9/11. Again. Eleven years later I really can still 'see' and 'feel' that morning. Waking up, going downstairs to start the day, turning on the TV just in time to see the first tower fall.
I was seven years old and in classes at St Joseph's Catholic Elementary School, Pomona, California, USA. We were getting ready to start the maths portion of our school day when one of the novices came in sobbing, whispered into Sister Mary Alligator's ear something so terrible that Sister Mary Alligator burst into tears too. It was the one and only time I saw Sister Mary Alligator as a person who felt things, who had dreams too, just like mine. In that moment, and only for that moment because the aftermath of it all only made Sister meaner, I realised something had happened that crushed her dreams. She had us on our knees praying for the life of President Kennedy in a half a heartbeat.
The days that followed are acid etched into my memory, and the terrible moment when John Jr saluted his father's casket especially so. When John Jr was killed in that July plane crash my first thought was of that little boy I'd seen, that now he and his father were together but surely President Kennedy was grief stricken that his son had joined him far too early.
We all have days or times that are acid etched into our hearts and minds, national griefs. Days like 22 November and 9 September. Days like 6 and 9 August. Days like 7 July, and 11 March.
Days like the Cuban Missile Crisis, when we were all sure we were going to die horrifically and even though we didn't, the terror never really went away because the horror was tinged with the most profound of griefs-that we'd unleashed something so awful as instant world destruction that although we'd averted it, we'd only averted it 'for now'. Out there somewhere someone could push a button and nuclear winter would descend on a planet devoid of nearly all life. Except cockroaches. Which somehow made it all that much worse.
We have the personal days Grief arrives and changes our life; griefs so deep, so profound we are sure we will never 'get past' or 'get over' It. Griefs that we endure day after soul numbing day. Over the years that pass after a personal grief, we are sure the pain will never go away and the truth is that the pain indeed NEVER goes away.
I'm reading a David Baldacci novel, One Summer, and this Scottish morning, five hours ahead of New York City, I stood in the back door watching the sunrise as I read another chapter of the book. In the chapter I read, one of the characters is trying to comfort and strengthen her grandson-in-law in his grief at the loss of his beloved wife, and she writes to him these words:
"It's not so much that time heals all wounds, Honey, as it is that the passage of the years lets us make peace with our grief in our way."
I can relate to that, actually, even though my heart really does continue to ache at all my personal griefs, and certainly at the national ones. Over the years, on personal and national anniversaries of the arrival of Grief, I've managed to 'get through' the anniversary without revealing to others how very much I am still profoundly grief stricken. I consider it an achievement. In that I am no different than any other bereaved person.
The sun will rise over America this morning in five hours, and people will get up to start their day. Family members and loved ones of all the people who were murdered that morning eleven years ago will begin what ever ritual they have developed over the years to get through the anniversary. I remember when I was in training to be a grief counselor and the admonition came from our instructor that anniversaries do not become easier for the grief stricken but instead become increasing difficult because the grief stricken cannot understand how the world has gone on so normally when something so completely awful has happened-'How,' they wonder, 'how can so many years have gone by without (insert name of loved one here) in the world?!'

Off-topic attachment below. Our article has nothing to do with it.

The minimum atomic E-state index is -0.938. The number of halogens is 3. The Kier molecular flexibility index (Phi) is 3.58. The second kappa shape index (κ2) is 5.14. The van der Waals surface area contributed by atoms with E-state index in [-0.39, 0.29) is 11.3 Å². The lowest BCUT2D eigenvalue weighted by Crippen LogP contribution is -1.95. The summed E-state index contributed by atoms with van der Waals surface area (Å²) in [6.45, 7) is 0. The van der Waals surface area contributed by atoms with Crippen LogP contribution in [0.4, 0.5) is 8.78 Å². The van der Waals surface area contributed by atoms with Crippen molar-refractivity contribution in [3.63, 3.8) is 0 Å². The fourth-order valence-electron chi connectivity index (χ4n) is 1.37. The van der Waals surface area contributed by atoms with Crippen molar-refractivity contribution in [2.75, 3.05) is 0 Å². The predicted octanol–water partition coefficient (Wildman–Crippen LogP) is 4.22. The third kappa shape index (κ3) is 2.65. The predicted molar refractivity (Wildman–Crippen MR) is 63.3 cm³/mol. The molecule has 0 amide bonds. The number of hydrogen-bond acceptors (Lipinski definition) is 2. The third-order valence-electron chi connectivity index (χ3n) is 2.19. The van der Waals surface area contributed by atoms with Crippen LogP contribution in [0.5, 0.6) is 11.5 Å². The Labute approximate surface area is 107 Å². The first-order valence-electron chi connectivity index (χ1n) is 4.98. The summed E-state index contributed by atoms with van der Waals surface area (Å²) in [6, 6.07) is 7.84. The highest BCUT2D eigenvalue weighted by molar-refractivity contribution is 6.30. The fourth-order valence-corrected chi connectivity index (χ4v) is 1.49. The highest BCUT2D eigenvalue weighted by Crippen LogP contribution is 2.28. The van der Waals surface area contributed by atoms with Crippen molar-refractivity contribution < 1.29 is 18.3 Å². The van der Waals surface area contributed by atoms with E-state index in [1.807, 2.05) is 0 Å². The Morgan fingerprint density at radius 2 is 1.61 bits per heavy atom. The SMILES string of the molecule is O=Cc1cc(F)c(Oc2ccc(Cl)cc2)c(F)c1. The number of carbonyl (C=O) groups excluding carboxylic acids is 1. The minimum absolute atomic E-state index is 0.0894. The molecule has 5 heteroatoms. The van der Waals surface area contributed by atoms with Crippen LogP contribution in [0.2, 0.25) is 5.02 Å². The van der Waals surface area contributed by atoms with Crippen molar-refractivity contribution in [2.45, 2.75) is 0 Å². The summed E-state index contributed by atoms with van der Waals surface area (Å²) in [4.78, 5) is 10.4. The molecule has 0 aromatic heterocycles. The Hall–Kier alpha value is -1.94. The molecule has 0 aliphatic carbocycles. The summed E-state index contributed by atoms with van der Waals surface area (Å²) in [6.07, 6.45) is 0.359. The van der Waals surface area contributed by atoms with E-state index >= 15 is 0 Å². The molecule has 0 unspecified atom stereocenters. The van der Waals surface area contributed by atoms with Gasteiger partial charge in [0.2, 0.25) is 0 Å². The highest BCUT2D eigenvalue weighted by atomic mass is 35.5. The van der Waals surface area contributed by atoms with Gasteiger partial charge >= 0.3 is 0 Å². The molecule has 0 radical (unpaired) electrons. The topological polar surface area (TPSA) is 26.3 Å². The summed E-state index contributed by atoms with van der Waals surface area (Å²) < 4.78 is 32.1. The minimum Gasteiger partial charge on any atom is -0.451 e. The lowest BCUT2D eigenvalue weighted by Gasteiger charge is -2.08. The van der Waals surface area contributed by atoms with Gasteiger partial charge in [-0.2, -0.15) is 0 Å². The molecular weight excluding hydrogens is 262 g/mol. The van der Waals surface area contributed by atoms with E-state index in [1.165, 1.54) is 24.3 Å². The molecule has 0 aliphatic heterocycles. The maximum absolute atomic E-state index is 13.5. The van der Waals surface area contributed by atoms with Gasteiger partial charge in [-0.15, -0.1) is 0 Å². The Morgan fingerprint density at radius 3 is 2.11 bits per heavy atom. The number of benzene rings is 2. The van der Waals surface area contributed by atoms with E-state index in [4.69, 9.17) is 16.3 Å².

(Insert a tinge of 'survivor's guilt' here, the bereaved ALWAYS feel some. Even if they have found a way to 'make peace' with their loss. Always. It's normal. It should be acknowledged and dealt with or else the survivor ends up suicidal.)
After the first few years the bereaved takes especial care to conceal the difficulty from others. It's one of the ways the bereaved 'make peace' with the grief, that determination not to spread their misery.
Grief, personal and/or national, changes us. We truly are not ever the same person again after Grief arrives. Too many griefs unhinge, there is a limit as to how much grief a soul can endure without going mad in one way or another; the worst evil Grief does to the soul is to force it to endure to the breaking point by having to conceal the depth.
In the eleven years since 9/11 there are those who say we should 'get over it', and in so doing they reopen the wound. These people force those of us who grieve to conceal our grief to avoid hearing the impatience, the lack of respect is a profoundly painful 'secondary wounding' and those who inflict it on the bereaved are either inappropriately 'coping' with their inability to cope with their own grief, or they are unfeeling savages who at least privately acknowledge that they are incapable of feeling grief and are taking their embarrassment at the unfeeling lack out on those who do feel.
Take your pick, and I'm at a point where my patience is unfortunately exhausted for those who refuse to face their grief and find a way to make peace with it. Belittling someone else' depth of grieving no matter how long it has been is NOT an appropriate way to cope with one's own grief (or recognition of the lack of grief), it just isn't.